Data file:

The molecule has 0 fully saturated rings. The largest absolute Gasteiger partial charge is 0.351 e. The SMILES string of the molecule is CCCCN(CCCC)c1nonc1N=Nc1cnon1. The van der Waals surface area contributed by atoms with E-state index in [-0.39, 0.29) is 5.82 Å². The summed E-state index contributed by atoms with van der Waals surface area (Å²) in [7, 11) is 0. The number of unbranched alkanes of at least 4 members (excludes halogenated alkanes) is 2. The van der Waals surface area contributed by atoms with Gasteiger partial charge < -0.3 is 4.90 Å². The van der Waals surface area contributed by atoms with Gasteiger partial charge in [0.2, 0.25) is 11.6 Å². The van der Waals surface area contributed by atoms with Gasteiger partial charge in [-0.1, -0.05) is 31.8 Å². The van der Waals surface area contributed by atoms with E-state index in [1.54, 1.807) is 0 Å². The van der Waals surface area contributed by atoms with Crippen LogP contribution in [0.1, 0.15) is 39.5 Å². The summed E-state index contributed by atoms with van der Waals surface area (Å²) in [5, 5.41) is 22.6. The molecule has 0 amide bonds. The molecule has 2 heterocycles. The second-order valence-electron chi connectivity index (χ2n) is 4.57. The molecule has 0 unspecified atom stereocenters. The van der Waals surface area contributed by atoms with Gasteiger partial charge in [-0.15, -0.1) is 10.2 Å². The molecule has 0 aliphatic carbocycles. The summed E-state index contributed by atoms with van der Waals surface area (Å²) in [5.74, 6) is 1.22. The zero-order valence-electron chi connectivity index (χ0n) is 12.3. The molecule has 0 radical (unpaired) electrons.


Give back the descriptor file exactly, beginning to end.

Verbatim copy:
The molecule has 0 fully saturated rings. The largest absolute Gasteiger partial charge is 0.351 e. The SMILES string of the molecule is CCCCN(CCCC)c1nonc1N=Nc1cnon1. The van der Waals surface area contributed by atoms with E-state index in [-0.39, 0.29) is 5.82 Å². The summed E-state index contributed by atoms with van der Waals surface area (Å²) in [7, 11) is 0. The number of unbranched alkanes of at least 4 members (excludes halogenated alkanes) is 2. The van der Waals surface area contributed by atoms with Gasteiger partial charge < -0.3 is 4.90 Å². The van der Waals surface area contributed by atoms with Gasteiger partial charge in [0.2, 0.25) is 11.6 Å². The van der Waals surface area contributed by atoms with Gasteiger partial charge in [-0.1, -0.05) is 31.8 Å². The van der Waals surface area contributed by atoms with E-state index in [1.54, 1.807) is 0 Å². The van der Waals surface area contributed by atoms with Crippen LogP contribution in [0.1, 0.15) is 39.5 Å². The summed E-state index contributed by atoms with van der Waals surface area (Å²) in [5, 5.41) is 22.6. The molecule has 0 amide bonds. The molecule has 2 heterocycles. The second-order valence-electron chi connectivity index (χ2n) is 4.57. The molecule has 0 unspecified atom stereocenters. The van der Waals surface area contributed by atoms with Gasteiger partial charge in [-0.15, -0.1) is 10.2 Å². The molecule has 0 aliphatic carbocycles. The summed E-state index contributed by atoms with van der Waals surface area (Å²) in [5.74, 6) is 1.22. The zero-order valence-electron chi connectivity index (χ0n) is 12.3. The molecule has 0 radical (unpaired) electrons.